MORE than 300 houses are to be built on fields in Farnham, despite fears about sewage capacity and traffic congestion.
Waverley Borough Council granted permission in principle last night (Tuesday 18) to develop land north of West Street, near the Wrecclesham/A31 Coxbridge Roundabout.
The 320 homes, which will range in size from one to four-bed, must include 96 classed as affordable.
Planning committee member Jerry Hyman, who voted against the development, said: “We’ve found from the eastern villages how you get sewage coming up in people’s gardens, because the promises of improvement don’t get done.
“One real mistake in a decision like this can do terrible things for Farnham’s future.”
The council received 102 objections and one letter of support for building on the previously undeveloped land, currently used by its Coxbridge Farm owners for grazing.
Most objectors did not want to lose countryside and also anticipated further traffic congestion, saying West Street is “already at a standstill at peak hours”.
Cllr George Hesse, who represents the Farnham Castle ward where the housing is proposed, said he appreciated there had been a lot of “negative sentiment from residents, which is understandable”.
But he said Coxbridge Farm is allocated for housing in the Farnham neighbourhood plan, which was voted for in a referendum, and “is probably the only major bulwark we’ve got against uncontrolled development”.
Farnham Bourne councillor Carole Cockburn added: “I think we have no choice whatsoever. We’re in a parlous state in terms of five-year housing land supply.
“Of course we started off with the idea that Farnham was full and we didn’t want another house, but then reality dawned and we had to put them somewhere, and this is the largest site in the strategic plan.”
Hindhead councillor Peter Isherwood was concerned about viability studies coming in and ‘wiping out’ the affordable housing.
“We must ensure the 30 per cent affordable homes actually goes through,” he said. “I’m afraid developers have won too many of these battles of late.”
He added: “We have problems all over this borough with foul water. Within a couple of miles from my own home, Thames Water are unable to cope with the amount of foul water and tankers come in on a weekly basis. It’s simply not good enough.”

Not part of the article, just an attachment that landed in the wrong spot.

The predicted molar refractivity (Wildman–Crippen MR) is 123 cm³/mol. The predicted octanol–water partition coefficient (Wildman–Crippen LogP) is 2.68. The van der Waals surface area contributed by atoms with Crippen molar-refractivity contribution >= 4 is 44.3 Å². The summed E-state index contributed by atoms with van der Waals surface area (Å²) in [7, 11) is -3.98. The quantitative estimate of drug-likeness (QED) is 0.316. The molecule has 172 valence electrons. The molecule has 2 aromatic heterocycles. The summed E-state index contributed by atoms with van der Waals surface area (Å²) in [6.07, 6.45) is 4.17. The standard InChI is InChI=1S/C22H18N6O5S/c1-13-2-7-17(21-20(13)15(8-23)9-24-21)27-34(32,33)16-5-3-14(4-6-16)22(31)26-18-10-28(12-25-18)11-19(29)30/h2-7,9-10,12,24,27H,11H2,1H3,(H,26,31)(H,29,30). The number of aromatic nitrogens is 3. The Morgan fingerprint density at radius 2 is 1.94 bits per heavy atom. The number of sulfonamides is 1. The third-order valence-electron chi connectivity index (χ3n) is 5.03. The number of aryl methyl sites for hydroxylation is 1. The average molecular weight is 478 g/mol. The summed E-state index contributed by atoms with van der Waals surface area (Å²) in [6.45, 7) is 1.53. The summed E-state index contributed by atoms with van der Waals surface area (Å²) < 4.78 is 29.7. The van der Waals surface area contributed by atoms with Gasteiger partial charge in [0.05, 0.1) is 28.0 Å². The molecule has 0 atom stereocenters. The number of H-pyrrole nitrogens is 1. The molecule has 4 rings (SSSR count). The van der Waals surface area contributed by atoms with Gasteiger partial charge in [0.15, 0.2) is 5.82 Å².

Cllr Jacquie Keen said: “Viability studies and foul water – this is where we came unstuck in Haslemere.
“Suddenly they came back and said, ‘Sorry you can’t have your affordable housing, because we’ve now got to put in extra foul water pipes’.”
Waverley’s planning officer Ruth Dovey said this was not a risk because Thames Water was paying for the sewage upgrade work, not the developer.
Cllr Hyman was not convinced. “We’ve got no guarantees that the sewerage is going to get done,” he said.
Another bone of contention was the single point of access to the new estate, from West Street opposite Bourne Wood Manor Care Home.
Haslemere East and Grayswood councillor Simon Dear said they should “split the burden of traffic” across two access points.
“It seems to me crazy to restrict a development of 28 odd acres to one single access,” he said.
“It must inevitably be the most enormous bottleneck emerging from the site.
“It irritates me, frankly, that something that appears to be so obvious has been disregarded.”
The housing proposal includes 634 parking spaces.
Cllr Hesse said the idea of a second junction had been discussed. He said: “We had a lot of representations from residents not to put the junction opposite their homes because of headlight problems at night.”
Surrey County Council officer Richard Cooper said: “We’ve assessed the capacity of that junction to serve the site and it’s shown to operate well within capacity.
“From a purely traffic impact point, it’s suitable to serve the site.
He said the fire and rescue service was also satisfied it was acceptable.
The housing proposed includes 41 one-bed, 64 two-bed, 77 three-bed and 42 four-bed properties. Buildings will mostly be two storey but could be up to three storeys where on a downhill slope.
Chris Lyons, director of planning consultancy Tetra Tech, said: “We believe it will create an attractive community on the edge of Farnham that residents too will be proud of.”
Officers recommended approval for the outline application, with conditions including £25,000 for an improved pedestrian crossing at the Crondall Lane junction with West Street.
The cost for this will be shared with Taylor Wimpey, the developer of Abbey View in Crondall Lane.
Twelve in the Western planning committee voted in favour and one against.
Approval depends on the housing, communities and local government secretary agreeing with council officers that an environmental impact assessment is not required.